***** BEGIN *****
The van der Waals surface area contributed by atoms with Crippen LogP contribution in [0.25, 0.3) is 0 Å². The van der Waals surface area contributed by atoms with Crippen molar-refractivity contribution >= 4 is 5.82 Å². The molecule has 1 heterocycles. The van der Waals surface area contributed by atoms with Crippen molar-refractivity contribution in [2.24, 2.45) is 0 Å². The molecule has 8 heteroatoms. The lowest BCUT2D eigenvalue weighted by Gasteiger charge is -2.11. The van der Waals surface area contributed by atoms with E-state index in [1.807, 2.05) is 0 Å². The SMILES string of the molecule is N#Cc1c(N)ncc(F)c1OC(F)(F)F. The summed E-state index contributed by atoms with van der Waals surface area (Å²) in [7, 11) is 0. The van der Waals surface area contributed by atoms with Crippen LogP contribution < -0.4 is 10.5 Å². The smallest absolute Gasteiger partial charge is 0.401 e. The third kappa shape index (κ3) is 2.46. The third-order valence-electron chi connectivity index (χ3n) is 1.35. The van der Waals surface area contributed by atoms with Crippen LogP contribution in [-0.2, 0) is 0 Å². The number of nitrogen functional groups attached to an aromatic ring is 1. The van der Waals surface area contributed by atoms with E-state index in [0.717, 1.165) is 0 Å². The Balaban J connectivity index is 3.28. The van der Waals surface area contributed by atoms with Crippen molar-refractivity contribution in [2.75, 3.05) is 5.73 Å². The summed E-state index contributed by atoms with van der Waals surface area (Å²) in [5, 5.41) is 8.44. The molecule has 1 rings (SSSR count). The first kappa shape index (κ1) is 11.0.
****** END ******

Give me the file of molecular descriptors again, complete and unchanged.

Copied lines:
The van der Waals surface area contributed by atoms with Crippen LogP contribution in [0.25, 0.3) is 0 Å². The van der Waals surface area contributed by atoms with Crippen molar-refractivity contribution >= 4 is 5.82 Å². The molecule has 1 heterocycles. The van der Waals surface area contributed by atoms with Crippen molar-refractivity contribution in [2.24, 2.45) is 0 Å². The molecule has 8 heteroatoms. The lowest BCUT2D eigenvalue weighted by Gasteiger charge is -2.11. The van der Waals surface area contributed by atoms with E-state index in [1.807, 2.05) is 0 Å². The SMILES string of the molecule is N#Cc1c(N)ncc(F)c1OC(F)(F)F. The summed E-state index contributed by atoms with van der Waals surface area (Å²) in [7, 11) is 0. The van der Waals surface area contributed by atoms with Crippen LogP contribution < -0.4 is 10.5 Å². The smallest absolute Gasteiger partial charge is 0.401 e. The third kappa shape index (κ3) is 2.46. The third-order valence-electron chi connectivity index (χ3n) is 1.35. The van der Waals surface area contributed by atoms with Crippen LogP contribution in [-0.2, 0) is 0 Å². The number of nitrogen functional groups attached to an aromatic ring is 1. The van der Waals surface area contributed by atoms with E-state index in [0.717, 1.165) is 0 Å². The Balaban J connectivity index is 3.28. The van der Waals surface area contributed by atoms with Crippen molar-refractivity contribution in [2.75, 3.05) is 5.73 Å². The summed E-state index contributed by atoms with van der Waals surface area (Å²) in [5, 5.41) is 8.44. The molecule has 1 rings (SSSR count). The first kappa shape index (κ1) is 11.0.